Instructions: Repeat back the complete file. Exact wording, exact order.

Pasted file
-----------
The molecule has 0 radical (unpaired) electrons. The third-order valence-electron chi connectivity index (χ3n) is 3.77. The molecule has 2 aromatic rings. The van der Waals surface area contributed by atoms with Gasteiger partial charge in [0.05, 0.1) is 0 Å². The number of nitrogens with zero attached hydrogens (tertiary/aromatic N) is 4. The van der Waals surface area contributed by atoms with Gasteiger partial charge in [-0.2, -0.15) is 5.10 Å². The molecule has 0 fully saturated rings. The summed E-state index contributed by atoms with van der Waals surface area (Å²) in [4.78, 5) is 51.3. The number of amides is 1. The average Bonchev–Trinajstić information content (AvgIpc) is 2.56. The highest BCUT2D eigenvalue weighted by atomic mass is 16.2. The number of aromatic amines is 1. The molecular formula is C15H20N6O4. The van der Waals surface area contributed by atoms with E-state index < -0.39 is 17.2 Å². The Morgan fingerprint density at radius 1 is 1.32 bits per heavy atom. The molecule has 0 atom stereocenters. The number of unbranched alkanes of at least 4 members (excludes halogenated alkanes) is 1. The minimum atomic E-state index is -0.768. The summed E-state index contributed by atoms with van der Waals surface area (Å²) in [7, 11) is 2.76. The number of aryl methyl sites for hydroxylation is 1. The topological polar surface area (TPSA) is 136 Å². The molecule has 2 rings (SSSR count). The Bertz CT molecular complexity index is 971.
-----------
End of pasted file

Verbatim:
The molecule has 0 radical (unpaired) electrons. The third-order valence-electron chi connectivity index (χ3n) is 3.77. The molecule has 2 aromatic rings. The van der Waals surface area contributed by atoms with Gasteiger partial charge in [0.05, 0.1) is 0 Å². The number of nitrogens with zero attached hydrogens (tertiary/aromatic N) is 4. The van der Waals surface area contributed by atoms with Gasteiger partial charge in [-0.2, -0.15) is 5.10 Å². The molecule has 0 fully saturated rings. The summed E-state index contributed by atoms with van der Waals surface area (Å²) in [4.78, 5) is 51.3. The number of amides is 1. The average Bonchev–Trinajstić information content (AvgIpc) is 2.56. The highest BCUT2D eigenvalue weighted by atomic mass is 16.2. The number of aromatic amines is 1. The molecular formula is C15H20N6O4. The van der Waals surface area contributed by atoms with E-state index < -0.39 is 17.2 Å². The Morgan fingerprint density at radius 1 is 1.32 bits per heavy atom. The molecule has 0 atom stereocenters. The number of unbranched alkanes of at least 4 members (excludes halogenated alkanes) is 1. The minimum atomic E-state index is -0.768. The summed E-state index contributed by atoms with van der Waals surface area (Å²) in [7, 11) is 2.76. The number of aryl methyl sites for hydroxylation is 1. The topological polar surface area (TPSA) is 136 Å². The molecule has 2 rings (SSSR count). The Bertz CT molecular complexity index is 971.